The General Hospital in Port-au-Prince is guarded by American soldiers with dark sunglasses and frighteningly large guns. Most of the buildings are damaged, so the patients lie outside in large white tents—makeshift wards.
One month ago today, Dr. Louise Ivers was in a meeting at the World Food Programme (WFP) office in Port-au-Prince when the ground began to shake. As first it was just a slight rumble, so that she thought that what she was feeling was perhaps the vibration of heavy construction equipment. But then the ground began to shake so violently that it was hard to stand up. "I fell over," says Ivers. "People started screaming, and we could hear the cracking sounds as the buildings shook and fell."
The center of Port-au-Prince—its palace, ministries, schools and office buildings—lies in ruins. On January 12, the earth shook for less than a minute, but in those 35 seconds, buildings cracked and toppled, floors of concrete collapsing one atop the other, crushing hundreds of thousands of people as they fell.
Mondays and Fridays are market days in Dajabon, the small frontier town in the northwest of the Dominican Republic on the border with Haiti.
Haiti's infrastructural devastation in the wake of last week's earthquake highlights media's critical role in facilitating relief efforts. Mark Frohardt knows this all too well. Frohardt is Vice President for Health and Humanitarian Media at Internews, an international media and development organization mandated to empower local media. He and his team arrive in disaster areas at the height of crises to fill gaps in information sharing and provide local media outlets with the necessary tools to rebuild.
Water has been identified as a top priority for aid to Haiti as it struggles to recover. The consequences of not having access to water extend beyond dehydration. Thirst drives people to water sources they would not have considered before - sources contaminated with human waste, garbage, and industrial byproducts. Using this water leads to diseases like cholera and dysentery, which spread rapidly through communities.
This past week, with international focus centered on Haiti, the Pulitzer Center has joined in the global dialogue by drawing attention to the systemic crises that existed in the country before the Jan. 12 earthquake.
We aim to raise awareness of the other issues facing the people affected by this disaster. Our grantees have captured the deplorable conditions of Haiti's national penitentiary, which was among the buildings destroyed by the earthquake, and explored the lives of the child slaves who comprise nearly ten percent of Haiti's youth population.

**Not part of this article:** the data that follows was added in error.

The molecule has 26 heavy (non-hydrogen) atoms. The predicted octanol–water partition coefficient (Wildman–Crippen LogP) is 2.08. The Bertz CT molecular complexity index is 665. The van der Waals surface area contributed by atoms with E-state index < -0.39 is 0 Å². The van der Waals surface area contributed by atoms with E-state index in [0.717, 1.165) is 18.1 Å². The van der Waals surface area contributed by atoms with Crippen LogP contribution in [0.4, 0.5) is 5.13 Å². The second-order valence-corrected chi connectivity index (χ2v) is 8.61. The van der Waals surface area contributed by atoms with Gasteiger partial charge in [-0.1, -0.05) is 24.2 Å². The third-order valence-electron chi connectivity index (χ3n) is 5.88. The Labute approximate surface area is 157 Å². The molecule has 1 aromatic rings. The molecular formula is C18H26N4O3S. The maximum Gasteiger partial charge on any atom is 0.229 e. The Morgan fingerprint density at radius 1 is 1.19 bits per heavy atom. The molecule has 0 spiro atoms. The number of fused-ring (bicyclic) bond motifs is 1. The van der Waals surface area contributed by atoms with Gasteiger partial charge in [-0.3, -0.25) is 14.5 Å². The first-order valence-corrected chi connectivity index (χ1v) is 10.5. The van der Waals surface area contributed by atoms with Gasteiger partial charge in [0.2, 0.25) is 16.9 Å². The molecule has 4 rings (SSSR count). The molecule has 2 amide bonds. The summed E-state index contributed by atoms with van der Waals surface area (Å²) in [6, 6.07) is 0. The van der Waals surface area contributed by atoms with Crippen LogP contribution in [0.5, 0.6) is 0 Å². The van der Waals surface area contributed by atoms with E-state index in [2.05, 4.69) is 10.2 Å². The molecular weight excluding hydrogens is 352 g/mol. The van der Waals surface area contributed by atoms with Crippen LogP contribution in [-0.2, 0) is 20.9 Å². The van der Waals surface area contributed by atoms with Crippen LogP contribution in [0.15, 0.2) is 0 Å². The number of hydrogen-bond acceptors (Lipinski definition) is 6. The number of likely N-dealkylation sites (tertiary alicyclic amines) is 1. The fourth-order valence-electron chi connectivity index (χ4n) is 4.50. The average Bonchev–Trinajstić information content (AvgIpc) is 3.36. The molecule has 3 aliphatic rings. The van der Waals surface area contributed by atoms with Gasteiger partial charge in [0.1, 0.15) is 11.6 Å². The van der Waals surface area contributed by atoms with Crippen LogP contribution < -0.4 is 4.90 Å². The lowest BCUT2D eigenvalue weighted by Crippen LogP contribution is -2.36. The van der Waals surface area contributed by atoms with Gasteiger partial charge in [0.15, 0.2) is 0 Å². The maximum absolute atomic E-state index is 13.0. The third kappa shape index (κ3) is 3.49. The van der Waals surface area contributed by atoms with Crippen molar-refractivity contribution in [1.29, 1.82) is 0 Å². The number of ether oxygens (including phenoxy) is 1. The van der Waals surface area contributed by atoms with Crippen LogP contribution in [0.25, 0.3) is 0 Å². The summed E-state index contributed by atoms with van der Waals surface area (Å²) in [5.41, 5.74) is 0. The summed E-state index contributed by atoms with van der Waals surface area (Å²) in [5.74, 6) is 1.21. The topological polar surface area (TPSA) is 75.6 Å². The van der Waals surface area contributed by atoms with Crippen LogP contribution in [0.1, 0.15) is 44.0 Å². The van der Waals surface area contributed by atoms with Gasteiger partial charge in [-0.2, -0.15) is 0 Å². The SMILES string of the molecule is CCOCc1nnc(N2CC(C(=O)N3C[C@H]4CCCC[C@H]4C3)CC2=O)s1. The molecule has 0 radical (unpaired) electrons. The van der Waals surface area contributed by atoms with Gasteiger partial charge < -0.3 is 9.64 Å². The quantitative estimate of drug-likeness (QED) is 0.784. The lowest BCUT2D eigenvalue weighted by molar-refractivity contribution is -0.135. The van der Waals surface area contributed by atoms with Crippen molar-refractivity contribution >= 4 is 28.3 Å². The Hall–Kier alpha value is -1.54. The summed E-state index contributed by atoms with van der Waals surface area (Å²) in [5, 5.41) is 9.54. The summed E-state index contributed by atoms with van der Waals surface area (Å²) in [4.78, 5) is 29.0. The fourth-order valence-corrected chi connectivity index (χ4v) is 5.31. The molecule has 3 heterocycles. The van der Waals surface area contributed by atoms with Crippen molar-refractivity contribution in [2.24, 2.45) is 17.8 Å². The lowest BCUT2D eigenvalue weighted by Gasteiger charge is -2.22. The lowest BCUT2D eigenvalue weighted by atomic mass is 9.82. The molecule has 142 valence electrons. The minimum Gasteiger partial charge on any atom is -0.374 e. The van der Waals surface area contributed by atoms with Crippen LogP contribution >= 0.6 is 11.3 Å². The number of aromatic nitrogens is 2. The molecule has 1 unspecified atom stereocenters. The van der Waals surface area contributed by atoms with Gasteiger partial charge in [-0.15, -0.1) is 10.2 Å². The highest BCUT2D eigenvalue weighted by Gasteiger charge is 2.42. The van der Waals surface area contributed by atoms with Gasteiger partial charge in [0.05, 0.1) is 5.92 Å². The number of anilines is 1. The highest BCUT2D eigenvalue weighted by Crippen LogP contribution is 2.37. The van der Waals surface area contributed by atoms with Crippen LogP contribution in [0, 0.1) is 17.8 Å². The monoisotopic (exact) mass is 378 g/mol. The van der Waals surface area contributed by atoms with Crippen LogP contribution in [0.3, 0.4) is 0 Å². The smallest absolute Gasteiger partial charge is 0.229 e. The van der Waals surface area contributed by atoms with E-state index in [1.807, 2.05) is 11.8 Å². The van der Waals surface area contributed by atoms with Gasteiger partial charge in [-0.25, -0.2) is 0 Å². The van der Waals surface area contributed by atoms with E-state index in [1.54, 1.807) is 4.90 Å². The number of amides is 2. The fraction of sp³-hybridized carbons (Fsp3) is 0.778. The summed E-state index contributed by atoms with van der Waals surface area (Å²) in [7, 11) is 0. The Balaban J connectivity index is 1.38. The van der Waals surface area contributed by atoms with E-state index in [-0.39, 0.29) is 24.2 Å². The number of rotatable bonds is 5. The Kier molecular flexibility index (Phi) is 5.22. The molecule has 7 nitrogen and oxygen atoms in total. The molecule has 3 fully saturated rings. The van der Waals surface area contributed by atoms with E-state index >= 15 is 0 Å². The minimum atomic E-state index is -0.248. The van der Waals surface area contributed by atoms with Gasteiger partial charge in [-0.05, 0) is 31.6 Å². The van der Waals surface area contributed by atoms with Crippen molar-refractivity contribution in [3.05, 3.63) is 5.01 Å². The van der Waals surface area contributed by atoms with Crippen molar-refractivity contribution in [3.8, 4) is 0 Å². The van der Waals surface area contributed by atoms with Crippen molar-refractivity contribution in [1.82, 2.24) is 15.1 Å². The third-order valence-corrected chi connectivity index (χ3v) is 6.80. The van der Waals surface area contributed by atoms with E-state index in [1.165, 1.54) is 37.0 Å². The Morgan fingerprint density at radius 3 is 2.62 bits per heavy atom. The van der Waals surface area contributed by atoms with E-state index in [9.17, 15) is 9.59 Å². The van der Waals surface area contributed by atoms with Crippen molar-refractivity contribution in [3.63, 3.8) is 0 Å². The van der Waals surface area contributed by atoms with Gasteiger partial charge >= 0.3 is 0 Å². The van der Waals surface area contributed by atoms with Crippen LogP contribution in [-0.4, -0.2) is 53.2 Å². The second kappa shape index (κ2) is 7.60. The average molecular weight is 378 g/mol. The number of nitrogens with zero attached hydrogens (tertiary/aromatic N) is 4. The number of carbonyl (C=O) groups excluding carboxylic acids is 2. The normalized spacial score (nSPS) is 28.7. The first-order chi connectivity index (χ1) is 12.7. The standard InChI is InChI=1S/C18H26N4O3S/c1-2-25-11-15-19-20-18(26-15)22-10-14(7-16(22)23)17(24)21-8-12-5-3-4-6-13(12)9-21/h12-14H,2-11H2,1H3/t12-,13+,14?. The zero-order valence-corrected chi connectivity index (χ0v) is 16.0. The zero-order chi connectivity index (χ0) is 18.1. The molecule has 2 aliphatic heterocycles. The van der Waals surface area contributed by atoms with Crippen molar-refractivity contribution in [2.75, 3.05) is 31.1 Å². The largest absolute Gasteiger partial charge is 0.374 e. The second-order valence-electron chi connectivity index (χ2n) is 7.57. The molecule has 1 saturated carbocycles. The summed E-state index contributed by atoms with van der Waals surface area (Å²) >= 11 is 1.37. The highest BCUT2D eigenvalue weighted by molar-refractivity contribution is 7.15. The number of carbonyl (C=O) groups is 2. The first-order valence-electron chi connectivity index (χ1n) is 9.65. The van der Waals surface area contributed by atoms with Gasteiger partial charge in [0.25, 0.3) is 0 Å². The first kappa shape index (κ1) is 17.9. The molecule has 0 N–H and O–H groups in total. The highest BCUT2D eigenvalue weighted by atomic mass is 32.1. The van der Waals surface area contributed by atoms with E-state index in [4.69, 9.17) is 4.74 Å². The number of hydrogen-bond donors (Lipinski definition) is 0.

An inside look at the dangerous conditions inside Haiti's collapsing national penitentiary.
Kira Kay and Jason Maloney report on what is being hailed as a moment of hope for Haiti, as a confluence of security, brought by a large and aggressive United Nations presence, and relative political stability, under the tenure of President Rene Preval, has kept the country calm for a long-enough period that investors are tentatively starting to return to the Caribbean nation.
Haiti is the poorest country in the western hemisphere; over half the population lives on less than a dollar a day and public services, like healthcare, education, even garbage collection, are scarce. But it is also a country of great beauty and opportunity, made more viable by a recent confluence of political stability and security through the presence of a large United Nations Peacekeeping force. Kira Kay and Jason Maloney of the Bureau for International Reporting recently spent a week filming in Haiti as part of their Fragile States series airing on PBS NewsHour.
In the realm of the video news reporter, if you don't have it on tape, it didn't happen. OK, it's not always so extreme, you can narrate the occurrence of an event and use vaguely relevant or generic images -- say a compression shot of people walking on the street -- to cover that narration. But if the element is highly specific, then no video equals no event.
When Royal Caribbean's Oasis of the Seas docked in Haiti yesterday, history was made. First, it marked the inaugural passenger sailing of the vessel, the largest in the world with capacity for 6,300 cruisers. Second, it was the first visit hosted by the newly renovated port at Labadee, Haiti's greatest hope for jumpstarting its fledgling tourist industry, representing an investment of 55 million dollars. Labadee has welcomed many Royal Caribbean ships over the years but until yesterday they did not dock and passengers were instead ferried in on launches.